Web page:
When the U.S. Labor Department releases the June employment report on Friday, it will tell us whether job growth is improving.
Last year (when President Barack Obama was still in office), monthly jobs creation averaged nearly 187,000. So far in 2017, as President Donald Trump has occupied the White House, the economy has added an average of 162,000 a month, slowing even more abruptly in the past three months. Not only was the May nonfarm payrolls number of 138,000 jobs weaker-than-expected, but there were downward revisions for both April and March.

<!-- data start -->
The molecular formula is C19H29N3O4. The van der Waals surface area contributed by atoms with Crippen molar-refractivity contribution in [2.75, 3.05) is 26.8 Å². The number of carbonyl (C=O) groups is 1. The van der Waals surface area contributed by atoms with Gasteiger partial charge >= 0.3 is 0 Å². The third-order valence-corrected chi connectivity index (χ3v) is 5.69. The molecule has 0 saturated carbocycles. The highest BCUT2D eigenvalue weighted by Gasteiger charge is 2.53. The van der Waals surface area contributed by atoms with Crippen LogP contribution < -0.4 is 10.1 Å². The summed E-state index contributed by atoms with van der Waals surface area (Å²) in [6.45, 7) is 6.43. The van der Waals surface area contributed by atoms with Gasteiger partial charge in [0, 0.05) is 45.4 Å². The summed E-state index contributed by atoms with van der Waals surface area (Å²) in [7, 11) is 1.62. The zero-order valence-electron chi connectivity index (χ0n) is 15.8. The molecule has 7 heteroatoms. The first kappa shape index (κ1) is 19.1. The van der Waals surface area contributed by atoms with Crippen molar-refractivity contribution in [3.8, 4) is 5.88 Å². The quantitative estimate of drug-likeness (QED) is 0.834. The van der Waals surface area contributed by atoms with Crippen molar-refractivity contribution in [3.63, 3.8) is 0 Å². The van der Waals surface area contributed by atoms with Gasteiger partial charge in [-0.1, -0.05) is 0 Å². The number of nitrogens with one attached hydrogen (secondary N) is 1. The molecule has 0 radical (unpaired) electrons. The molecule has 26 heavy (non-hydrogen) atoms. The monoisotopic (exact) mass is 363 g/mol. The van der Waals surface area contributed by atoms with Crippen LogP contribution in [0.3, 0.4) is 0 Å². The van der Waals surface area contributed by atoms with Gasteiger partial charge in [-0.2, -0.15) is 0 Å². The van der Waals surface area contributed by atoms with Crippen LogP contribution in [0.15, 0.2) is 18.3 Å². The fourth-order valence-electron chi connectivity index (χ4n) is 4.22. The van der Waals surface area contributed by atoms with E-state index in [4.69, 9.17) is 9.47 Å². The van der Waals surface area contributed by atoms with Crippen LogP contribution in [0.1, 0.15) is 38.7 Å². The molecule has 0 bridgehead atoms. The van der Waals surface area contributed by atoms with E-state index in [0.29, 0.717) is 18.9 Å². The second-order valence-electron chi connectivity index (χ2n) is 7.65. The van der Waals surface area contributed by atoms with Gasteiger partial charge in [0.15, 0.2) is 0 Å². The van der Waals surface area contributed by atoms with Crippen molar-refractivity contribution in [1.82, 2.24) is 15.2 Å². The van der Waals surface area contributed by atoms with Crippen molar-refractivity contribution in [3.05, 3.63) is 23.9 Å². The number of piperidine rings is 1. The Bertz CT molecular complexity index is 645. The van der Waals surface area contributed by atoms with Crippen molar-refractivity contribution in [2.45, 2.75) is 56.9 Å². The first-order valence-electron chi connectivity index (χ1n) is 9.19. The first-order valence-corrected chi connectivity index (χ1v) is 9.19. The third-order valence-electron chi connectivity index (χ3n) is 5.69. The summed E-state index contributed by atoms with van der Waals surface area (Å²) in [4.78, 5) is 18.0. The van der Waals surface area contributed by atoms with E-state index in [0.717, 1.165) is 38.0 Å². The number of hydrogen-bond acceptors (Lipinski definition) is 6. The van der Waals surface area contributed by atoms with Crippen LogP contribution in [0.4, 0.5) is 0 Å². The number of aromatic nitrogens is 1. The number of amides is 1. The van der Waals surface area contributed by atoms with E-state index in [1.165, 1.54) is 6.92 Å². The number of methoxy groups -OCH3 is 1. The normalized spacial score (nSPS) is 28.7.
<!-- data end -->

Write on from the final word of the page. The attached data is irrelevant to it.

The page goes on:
The market is currently expecting Friday's jobs report from the Labor Department to show 172,000 jobs were added to nonfarm payrolls in June, according to Reuters.
Thursday's ADP report, which measures private-sector job creation, showed that 158,000 private-sector jobs were created last month, below expectations of 185,000.
Aside from the headline number, here are four key things to watch for in Friday's jobs report: